Bank, Two Officers Accused in $35 Million Student-Loan Fraud
Sep. 27, 1989
TAMPA, Fla. (AP) _ A savings and loan and two former officers have been indicted on charges of conspiracy, theft and fraud in connection with the student-loan program, federal prosecutors said Wednesday.
Florida Federal Savings Bank, through its student-loan division, submitted fraudulent insurance claims for 17,000 students totaling $35 million, said Gregory W. Kehoe, assistant U.S. Attorney for Florida's Middle District.
He said the claims were supported by documents falsely showing that attempts were made to collect.
Florida Federal received some $18 million from the Department of Education before the agency ''shut the door,'' Keohoe said.
Named as defendants with the St. Petersburg-based thrift were Robert O. Harmas, 42, of Noblesville, Ind. and James J. LaMantia, 59, of Largo.
The doctored claims were submitted between Novemmber 1986 and July 1987, the 43-count indictment states.
At the time, Florida Federal, formerly Florida Federal Savings and Loan Association, was the second largest thrift in the Southeast and the third largest provider of guaranteed student loans in the country, authorities said.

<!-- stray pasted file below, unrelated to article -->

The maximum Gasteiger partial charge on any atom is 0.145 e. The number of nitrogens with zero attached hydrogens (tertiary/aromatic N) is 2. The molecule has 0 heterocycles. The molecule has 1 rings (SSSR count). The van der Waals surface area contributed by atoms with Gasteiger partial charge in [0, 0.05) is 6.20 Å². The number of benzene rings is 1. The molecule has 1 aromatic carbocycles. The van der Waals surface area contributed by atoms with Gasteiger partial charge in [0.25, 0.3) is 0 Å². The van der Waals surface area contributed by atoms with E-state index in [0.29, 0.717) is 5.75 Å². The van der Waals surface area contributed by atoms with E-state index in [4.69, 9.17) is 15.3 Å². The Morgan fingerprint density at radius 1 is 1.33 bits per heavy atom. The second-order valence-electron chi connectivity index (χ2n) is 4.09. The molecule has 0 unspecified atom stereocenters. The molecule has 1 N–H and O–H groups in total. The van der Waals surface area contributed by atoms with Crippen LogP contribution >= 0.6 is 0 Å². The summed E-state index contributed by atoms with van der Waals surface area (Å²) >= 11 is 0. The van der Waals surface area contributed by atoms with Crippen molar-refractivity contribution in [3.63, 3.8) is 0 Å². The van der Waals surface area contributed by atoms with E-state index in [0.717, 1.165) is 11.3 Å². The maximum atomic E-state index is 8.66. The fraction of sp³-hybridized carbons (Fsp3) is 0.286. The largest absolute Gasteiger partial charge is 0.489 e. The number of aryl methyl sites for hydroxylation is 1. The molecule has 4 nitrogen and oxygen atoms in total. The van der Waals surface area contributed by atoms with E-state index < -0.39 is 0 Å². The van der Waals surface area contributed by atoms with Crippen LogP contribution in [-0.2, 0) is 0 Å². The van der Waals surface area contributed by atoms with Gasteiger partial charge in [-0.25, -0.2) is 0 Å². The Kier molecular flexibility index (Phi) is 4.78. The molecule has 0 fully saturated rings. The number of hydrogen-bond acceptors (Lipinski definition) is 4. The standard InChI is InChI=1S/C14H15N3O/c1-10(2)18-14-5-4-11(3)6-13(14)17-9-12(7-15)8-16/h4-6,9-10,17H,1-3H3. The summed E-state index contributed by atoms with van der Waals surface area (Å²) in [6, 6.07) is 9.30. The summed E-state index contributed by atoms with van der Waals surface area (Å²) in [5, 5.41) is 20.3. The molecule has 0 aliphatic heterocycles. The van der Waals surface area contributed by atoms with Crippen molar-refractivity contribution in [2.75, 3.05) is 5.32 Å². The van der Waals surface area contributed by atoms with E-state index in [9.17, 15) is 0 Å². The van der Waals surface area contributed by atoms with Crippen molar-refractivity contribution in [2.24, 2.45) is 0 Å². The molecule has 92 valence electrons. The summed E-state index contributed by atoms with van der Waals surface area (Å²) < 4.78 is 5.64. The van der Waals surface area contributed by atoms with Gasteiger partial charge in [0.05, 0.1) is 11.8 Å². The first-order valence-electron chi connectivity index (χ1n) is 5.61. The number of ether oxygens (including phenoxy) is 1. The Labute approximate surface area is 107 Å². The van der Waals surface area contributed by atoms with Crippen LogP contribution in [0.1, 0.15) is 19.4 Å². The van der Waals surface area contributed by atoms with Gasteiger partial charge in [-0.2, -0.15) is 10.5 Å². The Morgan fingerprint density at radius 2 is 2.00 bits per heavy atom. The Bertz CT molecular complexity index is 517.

Harmas was a vice president and operations manager of the loan division; LaMantia was assistant vice president and manager of collection and claims.
The loan program makes low-interest loans available to students to pay for postsecondary education. Lenders lend their own funds and the federal government or a guarantee agency insures against loss due to default by a borrower.
''The students never had an opportunity to repay the loans,'' Kehoe said. ''There's no evidence the claims or proper documents were ever sent to them.''
Kehoe said evidence indicated the money went to the bank.
Each count carries a maximum penalty on conviction of five years in prison and $50,000. The prosecutor said the defendants were expected to surrender.